Handbook of Translation Studies

Volume 2

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  • Editors: Yves Gambier1, and Luc van Doorslaer2
  • Format: PDF
  • Publication Year: 2011
  • e-Book ISBN 9789027273758

As a meaningful manifestation of how institutionalized the discipline has become, the new <i>Handbook of Translation Studies</i> is most welcome. It joins the other signs of maturation such as Summer Schools, the development of academic curricula, historical surveys, journals, book series, textbooks, terminologies, bibliographies and encyclopedias.<br /><br />The <i>HTS</i> aims at disseminating knowledge about translation and interpreting and providing easy access to a large range of topics, traditions, and methods to a relatively broad audience: not only students who often adamantly prefer such user-friendliness, researchers and lecturers in Translation Studies, Translation &#38; Interpreting professionals; but also scholars and experts from other disciplines (among which linguistics, sociology, history, psychology). In addition the <i>HTS</i> addresses any of those with a professional or personal interest in the problems of translation, interpreting, localization, editing, etc., such as communication specialists, journalists, literary critics, editors, public servants, business managers, (intercultural) organization specialists, media specialists, marketing professionals. <br /><br />Moreover, The <i>HTS</i> offers added value. First of all, it is the first Handbook with this scope in Translation Studies that has <i>both a print edition and an online version</i>. The advantages of an online version are obvious: it is more flexible and accessible, and in addition, the entries can be regularly revised and updated. The <i>Handbook</i> is variously searchable: by article, by author, by subject.<br /><br />A second benefit is the interconnection with the selection and organization principles of the online<i> Translation Studies Bibliography</i> (<i>TSB</i>). The taxonomy of the <i>TSB</i> has been partly applied to the selection of entries for the <i>HTS</i>. Moreover, many items in the reference lists are hyperlinked to the <i>TSB</i>, where the user can find an abstract of a publication. <br /><br />All articles (between 500 and 6000 words) are written by specialists in the different subfields and are peer-reviewed. <br /><br />Last but not least, the usability, accessibility and flexibility of the <i>HTS</i> depend on the commitment of people who agree that Translation Studies does matter. All users are therefore invited to share their feedback. Any questions, remarks and suggestions for improvement can be sent to the editorial team at <a href="" ></a>.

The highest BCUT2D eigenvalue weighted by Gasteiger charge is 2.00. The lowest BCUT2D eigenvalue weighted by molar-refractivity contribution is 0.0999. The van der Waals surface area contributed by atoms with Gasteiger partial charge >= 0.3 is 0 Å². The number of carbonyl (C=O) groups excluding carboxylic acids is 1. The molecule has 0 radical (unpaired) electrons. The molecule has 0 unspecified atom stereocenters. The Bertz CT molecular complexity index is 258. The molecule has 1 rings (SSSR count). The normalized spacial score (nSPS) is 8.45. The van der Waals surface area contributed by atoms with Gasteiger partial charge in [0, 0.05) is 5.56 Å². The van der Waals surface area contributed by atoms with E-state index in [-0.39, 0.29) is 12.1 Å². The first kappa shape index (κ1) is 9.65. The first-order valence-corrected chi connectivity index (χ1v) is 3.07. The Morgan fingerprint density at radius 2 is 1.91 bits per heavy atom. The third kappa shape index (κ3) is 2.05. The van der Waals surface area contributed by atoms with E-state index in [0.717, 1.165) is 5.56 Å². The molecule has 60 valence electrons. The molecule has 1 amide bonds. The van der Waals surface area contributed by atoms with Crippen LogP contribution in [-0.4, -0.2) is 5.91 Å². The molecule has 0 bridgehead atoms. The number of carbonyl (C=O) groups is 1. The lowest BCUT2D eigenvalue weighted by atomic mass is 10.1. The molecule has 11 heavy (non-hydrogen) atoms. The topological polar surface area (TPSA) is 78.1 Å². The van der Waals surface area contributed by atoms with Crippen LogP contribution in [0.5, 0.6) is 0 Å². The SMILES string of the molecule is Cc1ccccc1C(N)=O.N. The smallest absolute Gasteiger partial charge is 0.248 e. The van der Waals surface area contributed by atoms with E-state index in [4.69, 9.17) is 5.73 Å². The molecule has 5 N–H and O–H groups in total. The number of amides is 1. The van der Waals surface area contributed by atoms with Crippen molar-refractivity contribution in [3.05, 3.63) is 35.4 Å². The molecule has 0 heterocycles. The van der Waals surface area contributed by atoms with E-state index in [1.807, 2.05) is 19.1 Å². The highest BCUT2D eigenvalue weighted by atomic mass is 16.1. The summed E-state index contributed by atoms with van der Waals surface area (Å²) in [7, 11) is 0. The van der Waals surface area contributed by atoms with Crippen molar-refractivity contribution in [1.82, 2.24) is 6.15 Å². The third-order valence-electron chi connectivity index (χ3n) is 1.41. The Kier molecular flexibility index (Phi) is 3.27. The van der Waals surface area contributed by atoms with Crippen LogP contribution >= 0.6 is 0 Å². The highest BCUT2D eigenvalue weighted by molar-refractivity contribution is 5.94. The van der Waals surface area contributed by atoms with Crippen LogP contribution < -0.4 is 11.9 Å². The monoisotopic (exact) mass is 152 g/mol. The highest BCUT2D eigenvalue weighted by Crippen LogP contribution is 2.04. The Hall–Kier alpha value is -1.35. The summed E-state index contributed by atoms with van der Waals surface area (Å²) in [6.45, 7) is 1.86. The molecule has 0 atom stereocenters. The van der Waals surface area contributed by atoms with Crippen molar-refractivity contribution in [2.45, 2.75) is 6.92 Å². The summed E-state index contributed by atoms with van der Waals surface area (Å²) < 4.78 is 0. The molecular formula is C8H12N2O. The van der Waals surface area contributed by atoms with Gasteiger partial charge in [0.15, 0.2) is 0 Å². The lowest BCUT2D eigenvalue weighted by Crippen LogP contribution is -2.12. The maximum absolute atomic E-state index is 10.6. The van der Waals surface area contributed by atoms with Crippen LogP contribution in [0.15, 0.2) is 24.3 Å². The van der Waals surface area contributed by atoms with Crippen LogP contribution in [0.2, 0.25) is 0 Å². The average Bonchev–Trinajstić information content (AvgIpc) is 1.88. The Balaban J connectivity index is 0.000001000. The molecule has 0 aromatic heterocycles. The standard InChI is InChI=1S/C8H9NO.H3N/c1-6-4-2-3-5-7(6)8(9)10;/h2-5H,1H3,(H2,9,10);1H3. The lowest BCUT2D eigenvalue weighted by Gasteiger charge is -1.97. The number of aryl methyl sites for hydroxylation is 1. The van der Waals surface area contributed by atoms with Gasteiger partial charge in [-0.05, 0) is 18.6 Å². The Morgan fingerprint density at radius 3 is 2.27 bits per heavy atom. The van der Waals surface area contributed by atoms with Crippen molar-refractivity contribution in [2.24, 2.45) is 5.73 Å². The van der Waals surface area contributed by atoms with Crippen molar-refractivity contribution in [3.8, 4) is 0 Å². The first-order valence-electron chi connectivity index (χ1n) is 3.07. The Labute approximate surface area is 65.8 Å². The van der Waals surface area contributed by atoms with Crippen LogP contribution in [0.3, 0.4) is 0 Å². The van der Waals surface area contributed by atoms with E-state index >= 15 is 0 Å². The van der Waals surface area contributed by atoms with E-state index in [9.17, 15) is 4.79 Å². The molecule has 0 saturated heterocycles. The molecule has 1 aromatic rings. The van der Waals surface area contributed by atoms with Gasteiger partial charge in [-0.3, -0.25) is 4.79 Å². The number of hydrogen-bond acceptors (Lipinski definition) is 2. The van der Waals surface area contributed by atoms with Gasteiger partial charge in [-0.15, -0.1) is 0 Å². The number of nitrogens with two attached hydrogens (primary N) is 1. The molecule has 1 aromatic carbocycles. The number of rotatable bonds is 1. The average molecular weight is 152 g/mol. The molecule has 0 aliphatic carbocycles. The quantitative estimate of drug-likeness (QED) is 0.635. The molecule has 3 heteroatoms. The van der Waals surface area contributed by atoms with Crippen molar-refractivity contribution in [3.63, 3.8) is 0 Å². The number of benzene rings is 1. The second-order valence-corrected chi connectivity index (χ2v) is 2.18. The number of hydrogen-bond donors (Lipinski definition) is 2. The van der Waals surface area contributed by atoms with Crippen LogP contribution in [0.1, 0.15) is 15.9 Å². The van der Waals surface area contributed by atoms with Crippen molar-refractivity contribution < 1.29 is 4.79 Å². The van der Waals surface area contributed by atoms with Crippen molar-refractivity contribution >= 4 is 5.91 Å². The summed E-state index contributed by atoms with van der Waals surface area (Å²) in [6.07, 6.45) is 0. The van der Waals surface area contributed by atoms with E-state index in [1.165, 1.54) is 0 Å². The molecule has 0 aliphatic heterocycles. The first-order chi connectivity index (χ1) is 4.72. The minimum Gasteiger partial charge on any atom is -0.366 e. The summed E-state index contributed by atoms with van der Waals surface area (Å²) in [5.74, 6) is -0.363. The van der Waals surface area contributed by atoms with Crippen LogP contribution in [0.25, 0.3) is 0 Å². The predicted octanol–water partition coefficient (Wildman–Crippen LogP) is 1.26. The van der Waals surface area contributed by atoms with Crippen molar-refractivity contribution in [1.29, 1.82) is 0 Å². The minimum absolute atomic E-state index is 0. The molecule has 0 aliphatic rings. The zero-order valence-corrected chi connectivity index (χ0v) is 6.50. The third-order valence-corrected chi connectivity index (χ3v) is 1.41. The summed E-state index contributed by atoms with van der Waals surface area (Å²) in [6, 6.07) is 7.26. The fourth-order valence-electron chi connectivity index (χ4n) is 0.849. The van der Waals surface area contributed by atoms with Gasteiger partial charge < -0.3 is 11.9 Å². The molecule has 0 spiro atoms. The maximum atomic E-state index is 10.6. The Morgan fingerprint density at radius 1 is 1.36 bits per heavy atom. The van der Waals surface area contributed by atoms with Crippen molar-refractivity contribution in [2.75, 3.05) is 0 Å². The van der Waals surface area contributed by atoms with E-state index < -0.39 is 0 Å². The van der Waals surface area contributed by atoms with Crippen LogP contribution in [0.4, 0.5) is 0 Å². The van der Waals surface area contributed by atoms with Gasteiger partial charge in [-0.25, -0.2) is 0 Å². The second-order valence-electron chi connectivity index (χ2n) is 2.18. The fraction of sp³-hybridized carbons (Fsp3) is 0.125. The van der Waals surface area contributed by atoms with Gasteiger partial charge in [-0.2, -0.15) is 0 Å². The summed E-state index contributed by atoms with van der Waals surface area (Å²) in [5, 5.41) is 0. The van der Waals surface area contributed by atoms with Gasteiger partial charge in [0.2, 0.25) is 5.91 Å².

Subjects: Interpreting; Terminology; Translation studies

  • Affiliations: 1: University of Turku; 2: Lessius University College, Antwerp; CETRA, University of Leuven

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